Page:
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Get ahead with ISA: Safer driving with accurate speed limits

Get ahead with ISA: Safer driving with accurate speed limits

Dashboard showing speed limit with bad weather conditions during the day

ISA will become mandatory in all new vehicles from July 2022. But how does it work, and how will it make our journeys safer?

What is ISA and why is it needed?

From July 2022, Intelligent Speed Assistance (ISA) will become mandatory in new vehicles in the EU and some other countries.

The legal speed limit will have to be visible to drivers at all times, even when there is no clear road sign on view – and it must be at least 90% accurate according to EU law.

Cars fitted with cameras can pick up the information from road signs. However, when no road sign is available, when it is obscured from view, for instance, maps are needed. Some speed limits are implicit, meaning that they are determined by local rules and there are no road signs.

Implicit speed limits that cannot be picked up by cameras are common in the EU

 

Drivers will be shown the speed limit at all times and will receive some kind of alert if they exceed it.

“It is really down to the car manufacturers how they want to provide this feedback to the driver," said Sjoerd Spaargaren, HERE Product Marketing Manager for Automated Driving. “The key thing is that there is some sort of visual representation of the speed limit in place."

The EU hopes putting these alerts in all new cars will help tackle casualties on the roads. It is estimated ISA will reduce collisions by 30% and deaths resulting from collisions by 20%. This could make a big difference when you consider that nearly 30% of deaths on the roads are caused by speeding.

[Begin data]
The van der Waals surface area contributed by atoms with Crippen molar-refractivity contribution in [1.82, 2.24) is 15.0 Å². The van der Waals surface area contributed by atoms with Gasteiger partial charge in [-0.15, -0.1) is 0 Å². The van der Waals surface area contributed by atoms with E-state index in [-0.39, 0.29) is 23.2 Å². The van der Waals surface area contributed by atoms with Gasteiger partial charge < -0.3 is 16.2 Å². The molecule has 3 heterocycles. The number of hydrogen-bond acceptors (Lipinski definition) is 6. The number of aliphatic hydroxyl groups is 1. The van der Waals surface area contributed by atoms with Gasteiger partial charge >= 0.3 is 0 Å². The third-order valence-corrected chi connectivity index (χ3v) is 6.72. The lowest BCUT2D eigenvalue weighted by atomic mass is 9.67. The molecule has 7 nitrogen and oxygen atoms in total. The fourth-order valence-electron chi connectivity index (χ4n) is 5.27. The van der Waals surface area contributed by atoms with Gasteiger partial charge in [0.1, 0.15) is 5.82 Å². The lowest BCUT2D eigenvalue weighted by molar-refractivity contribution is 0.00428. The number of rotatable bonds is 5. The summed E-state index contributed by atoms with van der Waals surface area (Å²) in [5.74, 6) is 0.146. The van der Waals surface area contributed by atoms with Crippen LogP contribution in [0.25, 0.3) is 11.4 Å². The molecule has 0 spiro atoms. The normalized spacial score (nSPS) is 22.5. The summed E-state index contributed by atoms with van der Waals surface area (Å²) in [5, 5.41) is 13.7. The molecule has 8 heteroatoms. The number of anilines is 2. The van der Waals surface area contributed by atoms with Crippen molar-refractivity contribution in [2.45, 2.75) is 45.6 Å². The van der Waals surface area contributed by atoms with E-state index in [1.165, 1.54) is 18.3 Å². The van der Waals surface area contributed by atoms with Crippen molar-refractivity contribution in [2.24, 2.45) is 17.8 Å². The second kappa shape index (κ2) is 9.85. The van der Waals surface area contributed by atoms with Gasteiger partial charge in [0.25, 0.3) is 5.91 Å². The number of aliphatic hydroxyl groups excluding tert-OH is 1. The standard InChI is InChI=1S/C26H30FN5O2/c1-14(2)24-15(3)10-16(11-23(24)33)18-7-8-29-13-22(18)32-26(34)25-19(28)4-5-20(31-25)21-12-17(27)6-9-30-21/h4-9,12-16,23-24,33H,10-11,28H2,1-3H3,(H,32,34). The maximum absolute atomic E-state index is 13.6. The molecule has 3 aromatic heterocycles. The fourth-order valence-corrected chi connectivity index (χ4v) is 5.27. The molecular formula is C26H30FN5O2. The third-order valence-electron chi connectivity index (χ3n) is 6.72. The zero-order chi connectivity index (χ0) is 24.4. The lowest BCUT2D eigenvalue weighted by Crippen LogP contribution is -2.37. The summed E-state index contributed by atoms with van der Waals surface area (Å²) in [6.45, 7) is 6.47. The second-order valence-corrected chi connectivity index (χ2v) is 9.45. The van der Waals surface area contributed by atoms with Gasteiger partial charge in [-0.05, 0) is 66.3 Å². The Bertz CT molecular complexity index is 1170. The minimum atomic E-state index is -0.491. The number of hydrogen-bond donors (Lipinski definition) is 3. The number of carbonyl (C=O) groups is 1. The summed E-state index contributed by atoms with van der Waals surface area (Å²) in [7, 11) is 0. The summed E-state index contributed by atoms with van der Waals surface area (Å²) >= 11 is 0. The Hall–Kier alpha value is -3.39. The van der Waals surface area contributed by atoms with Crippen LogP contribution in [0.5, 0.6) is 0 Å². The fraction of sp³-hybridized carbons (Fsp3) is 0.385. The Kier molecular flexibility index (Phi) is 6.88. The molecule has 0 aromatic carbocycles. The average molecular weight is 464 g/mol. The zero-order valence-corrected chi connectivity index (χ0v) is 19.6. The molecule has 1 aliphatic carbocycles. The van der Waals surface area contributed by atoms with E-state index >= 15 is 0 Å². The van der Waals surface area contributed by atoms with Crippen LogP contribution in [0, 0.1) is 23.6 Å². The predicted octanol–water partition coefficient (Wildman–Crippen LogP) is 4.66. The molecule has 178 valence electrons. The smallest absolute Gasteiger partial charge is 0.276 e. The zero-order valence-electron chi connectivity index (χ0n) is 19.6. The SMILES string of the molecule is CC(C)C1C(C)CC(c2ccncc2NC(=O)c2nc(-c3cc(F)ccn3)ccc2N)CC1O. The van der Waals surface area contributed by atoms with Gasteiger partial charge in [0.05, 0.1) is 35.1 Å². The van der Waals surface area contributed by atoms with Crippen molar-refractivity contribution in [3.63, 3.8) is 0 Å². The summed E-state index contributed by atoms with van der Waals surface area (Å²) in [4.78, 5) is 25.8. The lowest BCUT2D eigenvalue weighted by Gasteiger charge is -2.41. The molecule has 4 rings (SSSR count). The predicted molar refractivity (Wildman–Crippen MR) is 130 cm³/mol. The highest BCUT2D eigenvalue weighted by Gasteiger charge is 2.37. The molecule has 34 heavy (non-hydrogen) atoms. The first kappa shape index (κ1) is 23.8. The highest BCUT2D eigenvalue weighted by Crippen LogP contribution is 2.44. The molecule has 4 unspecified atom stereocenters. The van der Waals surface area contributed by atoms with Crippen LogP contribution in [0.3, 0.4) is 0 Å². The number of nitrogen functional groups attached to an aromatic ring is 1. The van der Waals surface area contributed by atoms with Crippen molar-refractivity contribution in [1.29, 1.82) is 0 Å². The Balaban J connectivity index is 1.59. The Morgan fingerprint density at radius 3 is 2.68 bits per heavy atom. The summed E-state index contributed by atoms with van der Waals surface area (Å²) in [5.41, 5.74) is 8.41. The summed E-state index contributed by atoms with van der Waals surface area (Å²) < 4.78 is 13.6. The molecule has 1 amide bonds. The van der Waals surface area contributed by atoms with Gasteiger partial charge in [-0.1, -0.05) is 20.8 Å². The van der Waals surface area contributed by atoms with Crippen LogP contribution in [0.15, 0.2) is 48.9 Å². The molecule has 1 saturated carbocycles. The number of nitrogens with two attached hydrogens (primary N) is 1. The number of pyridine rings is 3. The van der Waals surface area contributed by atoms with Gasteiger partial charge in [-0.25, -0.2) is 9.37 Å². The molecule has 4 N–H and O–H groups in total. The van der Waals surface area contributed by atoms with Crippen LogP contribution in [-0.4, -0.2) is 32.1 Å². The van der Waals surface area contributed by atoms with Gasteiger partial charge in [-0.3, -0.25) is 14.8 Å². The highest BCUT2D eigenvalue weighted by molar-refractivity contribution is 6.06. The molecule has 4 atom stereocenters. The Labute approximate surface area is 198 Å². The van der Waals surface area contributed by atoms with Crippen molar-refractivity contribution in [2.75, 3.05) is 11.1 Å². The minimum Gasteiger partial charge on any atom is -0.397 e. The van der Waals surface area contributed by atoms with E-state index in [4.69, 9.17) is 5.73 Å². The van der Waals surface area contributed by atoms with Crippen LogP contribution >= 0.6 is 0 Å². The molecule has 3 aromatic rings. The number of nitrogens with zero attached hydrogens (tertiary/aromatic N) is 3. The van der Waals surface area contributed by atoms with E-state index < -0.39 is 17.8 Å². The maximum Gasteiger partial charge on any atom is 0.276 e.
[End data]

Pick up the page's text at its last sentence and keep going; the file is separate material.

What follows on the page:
How does ISA work?

Alerts can be sent to the driver in the form of a sound, a visual cue or even a vibration on the steering wheel. If the driver chooses, they can override the ISA alerts, but the important thing is that they will be informed of the speed limit and warned if they have gone too fast.

“The main reason to implement this is to make the driver aware of whether he is overspeeding or not," Spaargaren said. “Drivers are not always aware of the local rules and regulations."

Conditional speed limits that change at specific times of day or in specific weather conditions can make it more complex for drivers. Added to that the fact that the law can change over time, and it is not easy to figure out how fast you can legally drive.

“In the Netherlands for instance, our maximum speed limit was 120 kph for decades," Spaargaren explained. “It was increased to 130 kph on some highways, then reduced in 2019 to 100 kph because of the impact on emissions. However, there is a time after which you can go faster than that, although it is not easy to read those details on road signs."

He said feedback from several HERE customers showed that only with a camera and a map working together could they achieve the 90% or more accuracy demanded by the EU mandate.

 

And it is not just cars that will have to display the speed limit. Heavy vehicles, trucks, buses and small, light commercial vehicles will also have to comply. 

Some countries outside of the EU such as Turkey and Israel have also been looking at introducing similar regulation, while car manufacturers in other territories are introducing the technology even without a mandate. Norway and Switzerland will introduce ISA despite not being included in the 27 countries legally bound by the EU ISA regulation.

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The EU hopes ISA regulation will reduce collisions on the road

 

ISA is one of many Advanced Driver Assistance Systems (ADAS) that are gradually being introduced to cars. They include parking assistance tools and lane departure warnings. For the EU, ISA is part of a package of regulation that is gradually being introduced as part of its Vision Zero effort to eliminate collisions altogether by 2050.

As automated vehicles become more advanced, ADAS tools could be used by the car to make decisions instead of the driver. For example, the car could slow down when it is approaching a sharp bend in the road.

“The aim is to make roads much safer, not only from the driver perspective, but also for other vulnerable road users like pedestrians and cyclists, etc. Anything we can do to help is worthwhile," he added. “There is a long way to go but the possibilities are exciting."

Beth McLoughlin

Beth McLoughlin

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